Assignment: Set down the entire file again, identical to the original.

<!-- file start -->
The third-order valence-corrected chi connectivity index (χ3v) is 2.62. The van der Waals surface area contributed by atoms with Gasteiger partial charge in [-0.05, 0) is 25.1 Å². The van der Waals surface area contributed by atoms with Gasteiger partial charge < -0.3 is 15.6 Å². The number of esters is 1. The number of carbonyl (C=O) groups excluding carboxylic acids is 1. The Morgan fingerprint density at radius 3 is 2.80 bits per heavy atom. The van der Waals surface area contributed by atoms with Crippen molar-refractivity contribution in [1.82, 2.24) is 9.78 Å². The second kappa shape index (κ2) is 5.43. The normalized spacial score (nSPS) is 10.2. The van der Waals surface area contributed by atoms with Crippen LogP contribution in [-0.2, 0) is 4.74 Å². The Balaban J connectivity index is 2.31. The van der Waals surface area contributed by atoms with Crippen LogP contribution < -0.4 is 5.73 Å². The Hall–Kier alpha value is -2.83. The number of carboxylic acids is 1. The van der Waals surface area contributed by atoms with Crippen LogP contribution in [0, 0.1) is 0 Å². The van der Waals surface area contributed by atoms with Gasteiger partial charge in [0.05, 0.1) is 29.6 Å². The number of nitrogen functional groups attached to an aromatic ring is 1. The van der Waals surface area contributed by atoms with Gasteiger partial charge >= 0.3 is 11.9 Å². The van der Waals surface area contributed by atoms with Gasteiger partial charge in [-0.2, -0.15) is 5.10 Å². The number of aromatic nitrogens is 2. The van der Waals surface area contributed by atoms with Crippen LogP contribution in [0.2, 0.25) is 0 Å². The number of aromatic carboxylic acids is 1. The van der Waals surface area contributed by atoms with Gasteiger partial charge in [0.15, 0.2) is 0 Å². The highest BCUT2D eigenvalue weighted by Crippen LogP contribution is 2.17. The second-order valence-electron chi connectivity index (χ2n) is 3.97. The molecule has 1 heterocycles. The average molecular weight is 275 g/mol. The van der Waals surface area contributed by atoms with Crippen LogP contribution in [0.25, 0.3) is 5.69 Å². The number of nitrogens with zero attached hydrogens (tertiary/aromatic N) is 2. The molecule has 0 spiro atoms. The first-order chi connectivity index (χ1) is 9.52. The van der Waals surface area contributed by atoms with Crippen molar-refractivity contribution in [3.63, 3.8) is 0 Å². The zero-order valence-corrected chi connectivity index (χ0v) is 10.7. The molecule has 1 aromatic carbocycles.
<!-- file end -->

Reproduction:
The third-order valence-corrected chi connectivity index (χ3v) is 2.62. The van der Waals surface area contributed by atoms with Gasteiger partial charge in [-0.05, 0) is 25.1 Å². The van der Waals surface area contributed by atoms with Gasteiger partial charge < -0.3 is 15.6 Å². The number of esters is 1. The number of carbonyl (C=O) groups excluding carboxylic acids is 1. The Morgan fingerprint density at radius 3 is 2.80 bits per heavy atom. The van der Waals surface area contributed by atoms with Crippen molar-refractivity contribution in [1.82, 2.24) is 9.78 Å². The second kappa shape index (κ2) is 5.43. The normalized spacial score (nSPS) is 10.2. The van der Waals surface area contributed by atoms with Crippen LogP contribution in [-0.2, 0) is 4.74 Å². The Balaban J connectivity index is 2.31. The van der Waals surface area contributed by atoms with Crippen LogP contribution < -0.4 is 5.73 Å². The Hall–Kier alpha value is -2.83. The number of carboxylic acids is 1. The van der Waals surface area contributed by atoms with Crippen LogP contribution in [0, 0.1) is 0 Å². The van der Waals surface area contributed by atoms with Gasteiger partial charge in [0.05, 0.1) is 29.6 Å². The number of nitrogen functional groups attached to an aromatic ring is 1. The van der Waals surface area contributed by atoms with Gasteiger partial charge >= 0.3 is 11.9 Å². The van der Waals surface area contributed by atoms with Gasteiger partial charge in [-0.2, -0.15) is 5.10 Å². The number of aromatic nitrogens is 2. The van der Waals surface area contributed by atoms with Crippen LogP contribution in [0.2, 0.25) is 0 Å². The number of aromatic carboxylic acids is 1. The van der Waals surface area contributed by atoms with Gasteiger partial charge in [0.15, 0.2) is 0 Å². The highest BCUT2D eigenvalue weighted by Crippen LogP contribution is 2.17. The second-order valence-electron chi connectivity index (χ2n) is 3.97. The molecule has 1 heterocycles. The average molecular weight is 275 g/mol. The van der Waals surface area contributed by atoms with Crippen LogP contribution in [0.25, 0.3) is 5.69 Å². The number of nitrogens with zero attached hydrogens (tertiary/aromatic N) is 2. The molecule has 0 spiro atoms. The first-order chi connectivity index (χ1) is 9.52. The van der Waals surface area contributed by atoms with Crippen molar-refractivity contribution in [3.63, 3.8) is 0 Å². The zero-order valence-corrected chi connectivity index (χ0v) is 10.7. The molecule has 1 aromatic carbocycles.